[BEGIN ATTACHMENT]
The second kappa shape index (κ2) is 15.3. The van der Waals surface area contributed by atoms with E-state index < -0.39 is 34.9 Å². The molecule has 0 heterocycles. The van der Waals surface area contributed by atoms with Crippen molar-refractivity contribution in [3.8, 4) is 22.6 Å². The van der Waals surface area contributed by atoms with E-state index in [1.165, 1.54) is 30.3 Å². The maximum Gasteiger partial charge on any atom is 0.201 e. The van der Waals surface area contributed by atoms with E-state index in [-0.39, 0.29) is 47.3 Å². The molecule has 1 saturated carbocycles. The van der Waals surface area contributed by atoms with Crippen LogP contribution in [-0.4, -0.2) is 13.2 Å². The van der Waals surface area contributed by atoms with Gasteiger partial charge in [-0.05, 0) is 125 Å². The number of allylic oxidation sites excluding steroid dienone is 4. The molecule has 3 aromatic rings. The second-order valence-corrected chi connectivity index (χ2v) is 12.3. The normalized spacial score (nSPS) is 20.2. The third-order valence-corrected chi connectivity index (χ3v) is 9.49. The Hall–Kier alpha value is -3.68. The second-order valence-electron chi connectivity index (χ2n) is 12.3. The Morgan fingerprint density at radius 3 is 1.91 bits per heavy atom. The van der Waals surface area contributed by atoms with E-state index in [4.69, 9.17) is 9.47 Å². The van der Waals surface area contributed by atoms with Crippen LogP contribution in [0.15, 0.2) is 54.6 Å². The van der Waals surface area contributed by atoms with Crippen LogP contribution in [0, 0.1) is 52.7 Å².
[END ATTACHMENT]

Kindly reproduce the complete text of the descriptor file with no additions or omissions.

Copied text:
The second kappa shape index (κ2) is 15.3. The van der Waals surface area contributed by atoms with E-state index < -0.39 is 34.9 Å². The molecule has 0 heterocycles. The van der Waals surface area contributed by atoms with Crippen molar-refractivity contribution in [3.8, 4) is 22.6 Å². The van der Waals surface area contributed by atoms with E-state index in [1.165, 1.54) is 30.3 Å². The maximum Gasteiger partial charge on any atom is 0.201 e. The van der Waals surface area contributed by atoms with E-state index in [-0.39, 0.29) is 47.3 Å². The molecule has 1 saturated carbocycles. The van der Waals surface area contributed by atoms with Crippen LogP contribution in [-0.4, -0.2) is 13.2 Å². The van der Waals surface area contributed by atoms with Gasteiger partial charge in [-0.05, 0) is 125 Å². The number of allylic oxidation sites excluding steroid dienone is 4. The molecule has 3 aromatic rings. The second-order valence-corrected chi connectivity index (χ2v) is 12.3. The normalized spacial score (nSPS) is 20.2. The third-order valence-corrected chi connectivity index (χ3v) is 9.49. The Hall–Kier alpha value is -3.68. The second-order valence-electron chi connectivity index (χ2n) is 12.3. The Morgan fingerprint density at radius 3 is 1.91 bits per heavy atom. The van der Waals surface area contributed by atoms with E-state index in [4.69, 9.17) is 9.47 Å². The van der Waals surface area contributed by atoms with Crippen LogP contribution in [0.15, 0.2) is 54.6 Å². The van der Waals surface area contributed by atoms with Crippen LogP contribution in [0, 0.1) is 52.7 Å².